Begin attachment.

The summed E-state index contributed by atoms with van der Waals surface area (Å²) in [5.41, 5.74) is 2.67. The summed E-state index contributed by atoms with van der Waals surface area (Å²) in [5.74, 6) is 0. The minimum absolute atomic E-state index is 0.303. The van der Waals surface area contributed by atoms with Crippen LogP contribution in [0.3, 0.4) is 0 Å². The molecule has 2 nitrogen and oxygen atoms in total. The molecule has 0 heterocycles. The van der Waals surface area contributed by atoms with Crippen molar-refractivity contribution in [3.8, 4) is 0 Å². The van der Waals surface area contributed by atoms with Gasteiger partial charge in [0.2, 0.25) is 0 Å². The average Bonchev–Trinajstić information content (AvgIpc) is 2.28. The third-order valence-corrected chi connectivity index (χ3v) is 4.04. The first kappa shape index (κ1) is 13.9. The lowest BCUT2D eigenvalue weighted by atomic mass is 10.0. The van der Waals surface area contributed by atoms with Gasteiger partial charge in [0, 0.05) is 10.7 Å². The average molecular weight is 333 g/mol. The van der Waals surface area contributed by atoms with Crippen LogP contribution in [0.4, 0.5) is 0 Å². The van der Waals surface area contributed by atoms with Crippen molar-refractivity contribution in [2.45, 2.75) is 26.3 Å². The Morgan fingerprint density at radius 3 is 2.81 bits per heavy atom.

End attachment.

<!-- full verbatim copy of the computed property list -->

The summed E-state index contributed by atoms with van der Waals surface area (Å²) in [5.41, 5.74) is 2.67. The summed E-state index contributed by atoms with van der Waals surface area (Å²) in [5.74, 6) is 0. The minimum absolute atomic E-state index is 0.303. The van der Waals surface area contributed by atoms with Crippen LogP contribution in [0.3, 0.4) is 0 Å². The molecule has 2 nitrogen and oxygen atoms in total. The molecule has 0 heterocycles. The van der Waals surface area contributed by atoms with Crippen molar-refractivity contribution in [3.8, 4) is 0 Å². The van der Waals surface area contributed by atoms with Gasteiger partial charge in [0.2, 0.25) is 0 Å². The average Bonchev–Trinajstić information content (AvgIpc) is 2.28. The third-order valence-corrected chi connectivity index (χ3v) is 4.04. The first kappa shape index (κ1) is 13.9. The lowest BCUT2D eigenvalue weighted by atomic mass is 10.0. The van der Waals surface area contributed by atoms with Gasteiger partial charge in [0, 0.05) is 10.7 Å². The average molecular weight is 333 g/mol. The van der Waals surface area contributed by atoms with Crippen LogP contribution in [0.4, 0.5) is 0 Å². The van der Waals surface area contributed by atoms with Crippen molar-refractivity contribution in [2.45, 2.75) is 26.3 Å². The Morgan fingerprint density at radius 3 is 2.81 bits per heavy atom.